His clinic, which is referred to as the “Emergency tent,” is “the most used medical facility in all of Ankawa,” the priest noted, revealing how they currently assist an average of 500 people a day through both local doctors who have volunteered their time, as well as those who have arrived as refugees themselves and are working on a volunteer basis.
Fr. Benoka revealed that at least one person dies in the clinic per day, mostly of whom are elderly, and that many are suffering from over-exposure due to the intense heat and long hours spent in the sun as they fled.
Living in sub-par conditions, people suffer from both mental agitation and hysteria due to the trauma they have undergone, the priest explained, noting that one woman even attempted suicide, and that a case of leprosy has been found.
Funding for the clinic is currently being received through specific individuals in Spain, Sweden and Iraq, he said, however no other, larger organization, has volunteered to offer assistance.
Speaking of how often members of ISIS will enter houses or shops and either demand food or say that they are selling place, the priest said that because of this some locals are now helping ISIS.
“You can imagine that we’re not going to return now to our houses!” the priest lamented, “There are armies in our streets. What’s going to be left? What will they have done?”
“Even if they leave or are pushed out. Will they have poisoned the water? Put mines in our houses? If there is a liberation from ISIS, who will guarantee that they won’t come back? We have to begin our lives again from zero.”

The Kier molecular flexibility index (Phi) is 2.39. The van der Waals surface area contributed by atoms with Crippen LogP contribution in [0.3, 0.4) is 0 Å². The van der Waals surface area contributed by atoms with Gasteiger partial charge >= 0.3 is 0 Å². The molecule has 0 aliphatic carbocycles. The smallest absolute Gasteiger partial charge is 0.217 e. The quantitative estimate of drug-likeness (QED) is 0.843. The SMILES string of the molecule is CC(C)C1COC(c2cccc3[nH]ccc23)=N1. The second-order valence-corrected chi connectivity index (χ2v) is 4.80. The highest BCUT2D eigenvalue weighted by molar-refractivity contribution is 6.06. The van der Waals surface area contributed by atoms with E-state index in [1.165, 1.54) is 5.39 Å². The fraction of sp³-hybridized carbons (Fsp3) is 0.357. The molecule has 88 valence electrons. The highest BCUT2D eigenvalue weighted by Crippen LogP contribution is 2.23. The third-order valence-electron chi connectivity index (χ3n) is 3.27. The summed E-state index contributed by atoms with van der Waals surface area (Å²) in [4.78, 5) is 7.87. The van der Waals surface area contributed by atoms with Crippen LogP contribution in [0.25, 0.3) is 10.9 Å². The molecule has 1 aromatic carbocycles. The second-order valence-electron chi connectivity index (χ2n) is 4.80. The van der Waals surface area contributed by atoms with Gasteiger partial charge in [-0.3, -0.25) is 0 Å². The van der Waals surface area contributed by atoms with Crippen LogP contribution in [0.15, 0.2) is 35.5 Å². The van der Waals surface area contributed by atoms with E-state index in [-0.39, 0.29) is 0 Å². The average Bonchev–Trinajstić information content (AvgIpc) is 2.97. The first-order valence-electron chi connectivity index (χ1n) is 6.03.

“Many people want to leave,” however “they don’t have money or passports,” he said.
Explaining how many “are absolutely crushed by this situation,” Fr. Benoka stated that “the most needy are those in need of immigration. Those who can’t get out. They don’t know what will happen to them.”
“Whoever says that the people want to stay here is a liar. We want to leave, to live in peace.”
Please read below for the full text of Fr. Benoka’s letter to Pope Francis, which was published on his facebook page in Arabic and Italian:
To the Holy Father our merciful pastor: My name is Behnam Benoka, priest of Bartella, a small Christian city near Mosul. Vice rector of the Catholic seminary off Ankawa. Today I am in a tent that I founded with some medical staff and volunteers in order to give some medical relief to our brother refugees from persecution.
Holiness, the situation of your sheep is miserable, dying and hungry, your little ones are afraid and cannot go on. We, priests and religious, are few and are afraid of not being able to meet the physical and mental demands of your and our children.
I would like to thank you so much, in fact, very much because you always carry us in your heart, putting us there on the altar where the mass is celebrated so that God erases out sins and has mercy on us, and perhaps takes this up away from us
I write you with my tears, because here we are in a valley of darkness in the middle of a great pack of ferocious wolves.
Holiness, I am afraid of losing your little ones, especially the infants, who daily struggle and weaken more, I am afraid that death will kidnap some. Send us your blessing soas to have the strength to go on and perhaps we can still resist.
I love you,
Alan Holdren contributed to this report.